In the light of the above, can the Commission answer the following questions:
1. What is the current status of the impact and feasibility assessment of the possible extension of the compulsory indication of the country of origin or area of provenance for horsemeat?
2. What action does the Commission intend to take to ensure that European consumers are correctly informed in this matter and safeguard the competitivity of the Italian horsemeat sector?
Standard welfare conditions for horses across the EU – E-010234/2014
In many Member States, tourist attractions include horse-and-carriage city tours. Given that horses are sentient beings rather than machines, is the Commission considering the introduction of standard welfare conditions for working horses across the EU in order to regulate hours of rest and work and lay down requirements as regards better conditions, food and water consumption and other factors which impact upon the proper treatment of these horses?
Killing of Excalibur – E-009748/2014
1. In view of the killing of Excalibur, what specific measures will the Commission take under the EU’s 2012-2015 Strategy for the Protection and Welfare of Animals with a view to ensuring compliance with Protocol P4 and/or achieving the goal of zero killings?
2. Will it standardise the protocols on quarantine for biosafety reasons and euthanasia?
Transport of invertebrates – problems with application of the Regulati – P-001065/2015
The French pet shop workers' union Prodaf has already drawn the attention of DG SANCO to this issue in December 2014 and January 2015. At a meeting on 9 January2015 in Brussels between UPS and Unit G.3, reference was made to the forthcoming publication of new guidelines. I can hardly stress too much the urgency of the situation for many people working in this sector.
1. Has the Commission yet identified any possible approaches to this issue?
2. Could the Commission please state when it expects to publish these new guidelines?
Puppy smuggling – P-000091/2015
In their role as guardians of the treaties, the Commission and its services such as the Food and Veterinary Office (FVO) are responsible for ensuring that EU legislation on animal health and welfare is properly implemented and enforced.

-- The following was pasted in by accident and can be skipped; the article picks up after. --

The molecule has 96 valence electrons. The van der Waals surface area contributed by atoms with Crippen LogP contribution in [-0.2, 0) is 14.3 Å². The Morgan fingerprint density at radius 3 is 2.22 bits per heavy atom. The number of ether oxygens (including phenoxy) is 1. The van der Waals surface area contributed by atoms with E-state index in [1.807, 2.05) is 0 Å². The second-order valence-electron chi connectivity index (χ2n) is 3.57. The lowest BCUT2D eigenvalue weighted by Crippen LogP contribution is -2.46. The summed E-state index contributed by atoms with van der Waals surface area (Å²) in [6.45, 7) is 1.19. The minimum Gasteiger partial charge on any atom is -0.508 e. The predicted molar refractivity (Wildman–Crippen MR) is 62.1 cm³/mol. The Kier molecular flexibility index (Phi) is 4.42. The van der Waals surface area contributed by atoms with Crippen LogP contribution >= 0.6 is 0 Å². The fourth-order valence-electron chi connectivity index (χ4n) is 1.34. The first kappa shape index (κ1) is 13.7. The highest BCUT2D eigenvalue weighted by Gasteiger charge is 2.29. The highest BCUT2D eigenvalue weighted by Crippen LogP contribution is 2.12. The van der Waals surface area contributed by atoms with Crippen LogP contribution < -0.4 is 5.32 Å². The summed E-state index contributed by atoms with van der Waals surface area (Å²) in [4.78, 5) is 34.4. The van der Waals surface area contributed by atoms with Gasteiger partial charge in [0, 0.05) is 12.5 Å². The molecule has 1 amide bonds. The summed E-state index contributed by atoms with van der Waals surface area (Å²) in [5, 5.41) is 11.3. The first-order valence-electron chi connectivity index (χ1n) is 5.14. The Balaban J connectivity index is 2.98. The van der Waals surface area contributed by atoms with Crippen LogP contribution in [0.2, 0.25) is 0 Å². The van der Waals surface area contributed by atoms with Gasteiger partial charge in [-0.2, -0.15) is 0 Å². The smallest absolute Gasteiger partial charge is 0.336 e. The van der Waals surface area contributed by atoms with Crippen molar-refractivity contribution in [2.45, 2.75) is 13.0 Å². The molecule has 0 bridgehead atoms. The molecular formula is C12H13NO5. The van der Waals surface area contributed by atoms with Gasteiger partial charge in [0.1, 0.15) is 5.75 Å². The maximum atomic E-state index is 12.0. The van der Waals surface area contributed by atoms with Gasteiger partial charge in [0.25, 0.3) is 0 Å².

How does the Commission plan to ensure the enforcement of Regulation (EU) No 576/2013 now that it has come into force, given the issues of enforcement with Regulation (EC) No 998/2003?
Pets to be included in the European Animal Welfare Act – E-010549/2014
Is the Commission considering including pets, and in particular stray dogs and cats, in the European Animal Welfare Act?
Stray dogs in Romania during the winter – E-009782/2014
Can the Commission clarify what special measures have been taken to improve conditions for stray dogs in Romania during the winter?
Ban on farming for fur production/animal welfare – E-011036/2014
Does the Commission intend to ban this type of farming, which clearly does not obey any animal welfare standards?
Animal testing in the context of the REACH and Cosmetics regulations – P-000498/2015
Together with the European Chemicals Agency (ECHA), the Commission has recently clarified the relationship between the marketing ban for products tested on animals under the Cosmetics Regulation ((EC) No 1223/2009) and the information requirements under the REACH Regulation ((EC) No 1907/2006). It has made clear that the testing and marketing bans in the Cosmetics Regulation do not apply to testing required for environmental endpoints, exposure of workers or non-cosmetic uses of substances under REACH.
I would therefore welcome a clarification from the Commission on why it considers such an exception to be necessary, and why the tests used to ensure consumer safety cannot be applied to worker safety
Animal categories in the Animal Health Regulation – E-000711/2015
1. Why is there no category of ‘non-kept animals’ in the Animal Health Regulation?
2. Why does the Commission want to categorise stray animals as wild, instead of giving them their own category of ‘non-kept animals’?
Nearly five months after banning cosmetic animal testing within the country, India has now also imposed a ban on importing such products that test on animals and thus become the first country in south Asia to do so.
The Belgian Animal Welfare organisation GAIA as well as the German Organisation Ärzte gegen Tierversuche (Doctors against animal testing) have done a 6-minutes animation video explaining why animal testing is crual and useless. No bloody or horrible picture in this video, only facts and explanation.
You can watch the video here under:
The Chinese government will easy rules requiring animal testing by allowing local companies to use data from animal tests done in other continents. This would avoid that useless animal testings are practiced. According to HSI, chemical testing for cosmetics involves more than 300,000 rabbits, mice, and other animals annually.
In New Zealand, a new reform on animal welfare rules has passed. Animal testing is now better framed, and the new law set up new rules for breeding and killing of animals used for experiments. Among others, the new requirements planned the mandatory consultancy of an ethics committee.
16 April 2013
Marc Tarabella (S&D)